Randy Hentzel went to Jamaica to teach students about the Bible, but he brought an unusual educational tool: power tools.

“He was good at everything. He knew everything about everything,” his wife, Sara Hentzel, said Tuesday. “He was just always looking for ways to make people’s lives better.”

He believed deeply that the Bible would improve his students’ lives, but he also knew they needed a way to make a living. So he taught them both prayer and construction skills, then paid them to repair churches and build children’s Christmas toys.

He was on his way to visit one such construction site when he and fellow missionary Harold Nichols were killed.

Jamaican police have not identified a suspect or a motive in the killings. The men’s bodies were found in bushes along a rural road in northern Jamaica on Saturday, the Associated Press reported.

The family of Nichols, 53, could not be reached Tuesday. The AP said that he had been a missionary in Jamaica for 12 years.

Both men worked together for the organization Teams for Medical Missions. Sara Hentzel said that she and her husband decided to move to Jamaica to be missionaries after she first visited the country on a brief church trip she took with the two oldest of the couple’s five children.

“There’s an overwhelming need in Jamaica, so you could never do enough,” she said. The couple started taking trips to Jamaica several times a year to help. In 2008, they moved there, Sara Hentzel said.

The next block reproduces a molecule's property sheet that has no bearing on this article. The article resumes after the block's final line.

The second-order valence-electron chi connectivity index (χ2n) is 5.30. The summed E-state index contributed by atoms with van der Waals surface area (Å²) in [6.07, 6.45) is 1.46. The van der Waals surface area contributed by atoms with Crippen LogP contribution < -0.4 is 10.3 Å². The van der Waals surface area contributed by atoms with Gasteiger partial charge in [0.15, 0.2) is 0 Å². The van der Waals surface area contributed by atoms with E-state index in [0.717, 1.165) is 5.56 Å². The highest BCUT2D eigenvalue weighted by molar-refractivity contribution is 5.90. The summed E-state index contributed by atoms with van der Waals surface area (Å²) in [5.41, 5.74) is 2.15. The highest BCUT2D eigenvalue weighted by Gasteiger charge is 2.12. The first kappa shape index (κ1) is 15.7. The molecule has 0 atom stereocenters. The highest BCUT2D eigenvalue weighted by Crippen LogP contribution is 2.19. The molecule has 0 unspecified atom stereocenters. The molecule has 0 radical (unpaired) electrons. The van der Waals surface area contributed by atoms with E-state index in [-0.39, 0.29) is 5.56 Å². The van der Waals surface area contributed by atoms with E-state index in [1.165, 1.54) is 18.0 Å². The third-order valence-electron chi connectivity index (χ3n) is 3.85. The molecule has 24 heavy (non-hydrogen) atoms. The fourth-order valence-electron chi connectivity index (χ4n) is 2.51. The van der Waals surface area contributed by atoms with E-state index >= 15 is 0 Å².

She said her husband wanted to open a school to train local ministers, and did so in 2012. The first class of 23 students graduated from the three-year program in October, and 75 more are in the pipeline now, she said.

“We saw the lack of training and the desire for that training that they had,” she said. “My husband loved to teach, and he loved to see lives changed. So we went.”

The Hentzels — along with Nichols and his wife, Teri — also hosted occasional medical clinics and helped build houses.

The Hentzels’ three youngest children — ages 14, 16 and 18, with older siblings who are 27 and 29 — accompanied their parents to Jamaica. Sara Hentzel recently moved back to the United States with the kids so that they could go to high school at home.

Her husband of 29 years stayed to finish handing over leadership of the school. He planned to join the family at home in Iowa by their middle child’s graduation on May 14, Sara Hentzel said.

Even as Hentzel finished his time in Jamaica, he still loved to explore the country, often alongside Nichols on their motorbikes. Sara Hentzel said she thinks that is what they were doing when they were killed. She knows they had set out to inspect the foundation of a house they were planning to build, and she guesses that they then went out of their way for a pleasure ride.

“I just feel like they got out of an area where people knew him,” she said. Among the locals the families had come to know, she said, she never once felt threatened despite Jamaica’s notoriously high rate of violent crime. In 2015, at least 1,192 people were killed, on an island of fewer than 3 million people, the AP reported.

Sara Hentzel said she hopes their school in Jamaica will continue.

“Randy really loved to teach, and he really loved to see how God moved in people’s lives,” she said. “We’ll miss him.”

This story has been updated.

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